Colin and all:
it was a shock to receive your post (below).
First I have to copy it out and restore the text to some readability from all 
those haphazardous  ">>>>>" lines.
Then I have to restore my thinking into those lines of the topic - right 
recently 'destroyed' by a list inuindating me with 100+ posts daily mostly with 
political hogwash, but many of them with interesting multitopical content. 

I hope to return to sanity.
Then I will try to respond - if I feel I can - which will require an other 
aberration from the ubiquitous 'sanity' into the ideas of this list. This is 
something like being 'normal' as we discussed it with George Levy a year or so 
ago. Sane (normal) is average and usual. If the majority is insane, that is the 
normal sanity (oops I fell back into politics). 
So let me renormalize (not in theor. physical ways) and please,
accept my reply kindly - after some time.
Happy birthday
John Mikes
  ----- Original Message ----- 
  From: Colin Geoffrey Hales 
  To: [EMAIL PROTECTED] 
  Sent: Thursday, November 09, 2006 8:59 PM
  Subject: Re: Zuse Symposium: Is the universe a computer? Berlin Nov 6-7



  sorry about all the posts.
  something weird going on.

  >
  > see below......
  >
  >>
  >> See below, please
  >> John
  >> ----- Original Message -----
  >> From: "Colin Geoffrey Hales" <[EMAIL PROTECTED]>
  >> To: <[EMAIL PROTECTED]>
  >> Sent: Tuesday, November 07, 2006 12:58 AM
  >> Subject: Re: Zuse Symposium: Is the universe a computer? Berlin Nov 6-7
  >>
  >>
  >>>> Addition to my "lost and found" 1st post in this topic to
  >>>> Marc:
  >>>> I wonder how would you define besides 'universe' and 'computer' the
  > ----"
  >>>> IS
  >>>> "----?
  >>>> *
  >>>> I agree that 'existence' is  more than a definitional question. Any
  > suggestion yet of an (insufficient?) definition?
  >>>> (Not Descartes' s "I think therefore I think I am"  and so on) John
  >>> There's only 1 thing which is intrinsic to the idea of 'being' that I
  > can
  >>> think of:
  >>> Regardless of the scale (choices = quark, atom, human, planet, galaxy),
  > if
  >>> you are to 'be' whatever it is that comprises that which you are
  > 'being',
  >>> you automatically define a perspective on the rest of the universe. It
  > does not mean that perspective is visible, only that the perspective is
  > innate to the situation.
  >>> So....I am made of one little chunk of the universe, you another and so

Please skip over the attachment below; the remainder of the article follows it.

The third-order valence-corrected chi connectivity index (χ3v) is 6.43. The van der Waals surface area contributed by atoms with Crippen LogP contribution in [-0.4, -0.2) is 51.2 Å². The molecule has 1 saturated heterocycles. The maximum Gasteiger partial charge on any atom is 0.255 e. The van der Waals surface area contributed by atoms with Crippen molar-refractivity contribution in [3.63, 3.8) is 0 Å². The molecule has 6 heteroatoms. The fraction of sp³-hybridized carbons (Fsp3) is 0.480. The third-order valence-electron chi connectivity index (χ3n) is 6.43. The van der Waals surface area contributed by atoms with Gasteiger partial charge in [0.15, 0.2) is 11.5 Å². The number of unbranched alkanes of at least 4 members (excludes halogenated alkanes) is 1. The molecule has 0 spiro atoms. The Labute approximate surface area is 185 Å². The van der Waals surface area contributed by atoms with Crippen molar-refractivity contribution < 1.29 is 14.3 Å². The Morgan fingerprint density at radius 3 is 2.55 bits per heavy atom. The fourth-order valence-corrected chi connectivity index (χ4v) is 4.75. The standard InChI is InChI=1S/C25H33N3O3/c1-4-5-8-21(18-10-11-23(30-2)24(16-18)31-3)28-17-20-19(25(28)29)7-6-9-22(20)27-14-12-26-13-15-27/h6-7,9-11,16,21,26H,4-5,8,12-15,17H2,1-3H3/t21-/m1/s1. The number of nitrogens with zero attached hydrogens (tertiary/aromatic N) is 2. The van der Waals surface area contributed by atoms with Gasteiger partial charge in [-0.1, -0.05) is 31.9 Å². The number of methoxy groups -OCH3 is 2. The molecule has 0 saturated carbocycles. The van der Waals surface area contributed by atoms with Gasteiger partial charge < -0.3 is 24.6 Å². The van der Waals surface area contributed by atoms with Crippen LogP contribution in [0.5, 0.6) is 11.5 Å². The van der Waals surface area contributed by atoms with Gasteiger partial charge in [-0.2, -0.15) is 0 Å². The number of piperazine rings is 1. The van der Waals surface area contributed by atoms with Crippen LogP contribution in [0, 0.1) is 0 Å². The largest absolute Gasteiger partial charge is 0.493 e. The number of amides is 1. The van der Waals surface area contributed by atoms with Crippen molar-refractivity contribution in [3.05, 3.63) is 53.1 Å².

> on. My chunk is not your chunk and vice versa. If I am an atom then I get
  >>> a view of the rest of the universe (that is expressing an un-atom). The
  > rest of the universe has a perspective view of the atom.
  >>> This division of 'thing' and 'un-thing' within the universe is implicit
  > to
  >>> the situation. The division is notional from an epistemological stand
  > point, where we 'objectify' to describe. That does not alter the
  > 'reality'
  >>> of the innate perspective 'view' involved with 'being' the described.
  > make sense?
  >>> Colin
  >> JM:
  >> maybe, not to my understanding;
  >> I separated the 'existence' from the 'IS", in which of course an
  > 'identity' - at least similarity is involved originally.
  >> May I paraphrase your explanation:
  >> "I am" - 'made of a chunk  of something called universe, - whatever I
  > call
  >> so - and the 'rest of the world' is made of chunks of something
  > different.
  >> Not too explanatory.
  >> Of course it  disregards my question and starts with an implied  "if I
  > exist..." what the question really was. Not only I, but 'ANYTHING'. I was
  > driving towards the difference between 'be' amd 'become' - the first
  >> a
  >> snapshot stationalized, the 2nd in an ever changing process.
  >> So:  what is "existence'?
  >>
  >> John
  >>
  >>
  >
  > To exist is to be a chunk of our universe.
  >
  > Why is there a universe?
  >
  > I can manufacture a universe out of randomness of any sort. The randomness
  > is a sea of monkeys typing...one day, accidentally, they write a
  > masterpiece.
  >
  > Why is there randomness?
  >
  > It takes an infinite amount of energy to maintain a perfect Nothing. The
  > logical impossibility of a perfect Nothing means not-Nothing must be true.
  > not-Nothing is Something. So universes existence because of a failure not
  > to exist, simply because it's impossibly hard.
  >
  > This may not feel very satisfactory, but, it is quite logically sound.
  >
  > It doesn't actually matter what the true nature of the randomness is...the
  > same sorts of structures can be made with it. Us. At the deep structural
  > levels of the randomness the details don't matter.
  >
  > So there you go.... life the universe and eveything. It's all completely
  > meaningless noise and it'll all go back to other random versions of
  > 'Not-Nothing' (not so eloquent monkey scribble) in due course, and all our
  > efforts will amount to nothing. Literally. So enjoy your qualia while you
  > have them!
  >
  >
  > Is the universe a computer? No.
  > It the universe computation? Yes.
  >
  > :-)
  >
  > Colin Hales
  >
  >
  >
  >
  > >
  >




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